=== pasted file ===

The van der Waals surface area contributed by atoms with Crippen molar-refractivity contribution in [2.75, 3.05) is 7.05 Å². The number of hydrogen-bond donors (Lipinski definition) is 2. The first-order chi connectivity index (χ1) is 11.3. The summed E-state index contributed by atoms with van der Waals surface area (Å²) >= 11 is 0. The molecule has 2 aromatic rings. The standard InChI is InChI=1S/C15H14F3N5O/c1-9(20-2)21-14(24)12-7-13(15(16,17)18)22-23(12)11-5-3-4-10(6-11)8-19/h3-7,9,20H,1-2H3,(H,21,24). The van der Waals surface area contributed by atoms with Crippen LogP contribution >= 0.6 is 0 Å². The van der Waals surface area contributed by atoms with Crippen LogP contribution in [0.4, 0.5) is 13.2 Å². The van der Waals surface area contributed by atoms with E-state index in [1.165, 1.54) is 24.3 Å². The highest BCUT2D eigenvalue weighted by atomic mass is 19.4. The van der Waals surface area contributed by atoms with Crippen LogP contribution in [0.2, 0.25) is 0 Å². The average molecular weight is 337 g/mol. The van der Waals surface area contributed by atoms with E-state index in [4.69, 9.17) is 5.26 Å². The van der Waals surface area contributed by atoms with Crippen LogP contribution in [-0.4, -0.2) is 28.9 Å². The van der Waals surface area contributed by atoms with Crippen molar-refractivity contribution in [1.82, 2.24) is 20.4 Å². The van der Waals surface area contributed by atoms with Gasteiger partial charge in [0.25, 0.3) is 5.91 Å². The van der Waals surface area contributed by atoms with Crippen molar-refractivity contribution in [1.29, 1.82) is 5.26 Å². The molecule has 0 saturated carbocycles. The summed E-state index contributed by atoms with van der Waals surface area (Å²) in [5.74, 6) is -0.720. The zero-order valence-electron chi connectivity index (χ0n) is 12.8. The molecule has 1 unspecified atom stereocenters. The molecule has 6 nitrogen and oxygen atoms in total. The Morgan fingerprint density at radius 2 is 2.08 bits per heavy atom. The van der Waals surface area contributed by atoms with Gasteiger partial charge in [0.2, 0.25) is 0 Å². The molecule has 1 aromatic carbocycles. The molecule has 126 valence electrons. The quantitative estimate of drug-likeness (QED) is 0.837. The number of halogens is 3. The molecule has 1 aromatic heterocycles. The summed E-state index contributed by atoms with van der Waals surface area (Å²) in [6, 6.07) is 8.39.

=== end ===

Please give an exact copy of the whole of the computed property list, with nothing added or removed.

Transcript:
The van der Waals surface area contributed by atoms with Crippen molar-refractivity contribution in [2.75, 3.05) is 7.05 Å². The number of hydrogen-bond donors (Lipinski definition) is 2. The first-order chi connectivity index (χ1) is 11.3. The summed E-state index contributed by atoms with van der Waals surface area (Å²) >= 11 is 0. The molecule has 2 aromatic rings. The standard InChI is InChI=1S/C15H14F3N5O/c1-9(20-2)21-14(24)12-7-13(15(16,17)18)22-23(12)11-5-3-4-10(6-11)8-19/h3-7,9,20H,1-2H3,(H,21,24). The van der Waals surface area contributed by atoms with Crippen LogP contribution >= 0.6 is 0 Å². The van der Waals surface area contributed by atoms with Crippen LogP contribution in [0.4, 0.5) is 13.2 Å². The van der Waals surface area contributed by atoms with E-state index in [1.165, 1.54) is 24.3 Å². The highest BCUT2D eigenvalue weighted by atomic mass is 19.4. The van der Waals surface area contributed by atoms with Crippen LogP contribution in [0.2, 0.25) is 0 Å². The average molecular weight is 337 g/mol. The van der Waals surface area contributed by atoms with E-state index in [4.69, 9.17) is 5.26 Å². The van der Waals surface area contributed by atoms with Crippen LogP contribution in [-0.4, -0.2) is 28.9 Å². The van der Waals surface area contributed by atoms with Crippen molar-refractivity contribution in [1.82, 2.24) is 20.4 Å². The van der Waals surface area contributed by atoms with Gasteiger partial charge in [0.25, 0.3) is 5.91 Å². The van der Waals surface area contributed by atoms with Crippen molar-refractivity contribution in [1.29, 1.82) is 5.26 Å². The molecule has 0 saturated carbocycles. The summed E-state index contributed by atoms with van der Waals surface area (Å²) in [5.74, 6) is -0.720. The zero-order valence-electron chi connectivity index (χ0n) is 12.8. The molecule has 1 unspecified atom stereocenters. The molecule has 6 nitrogen and oxygen atoms in total. The Morgan fingerprint density at radius 2 is 2.08 bits per heavy atom. The van der Waals surface area contributed by atoms with Gasteiger partial charge in [0.2, 0.25) is 0 Å². The molecule has 1 aromatic carbocycles. The molecule has 126 valence electrons. The quantitative estimate of drug-likeness (QED) is 0.837. The number of halogens is 3. The molecule has 1 aromatic heterocycles. The summed E-state index contributed by atoms with van der Waals surface area (Å²) in [6, 6.07) is 8.39.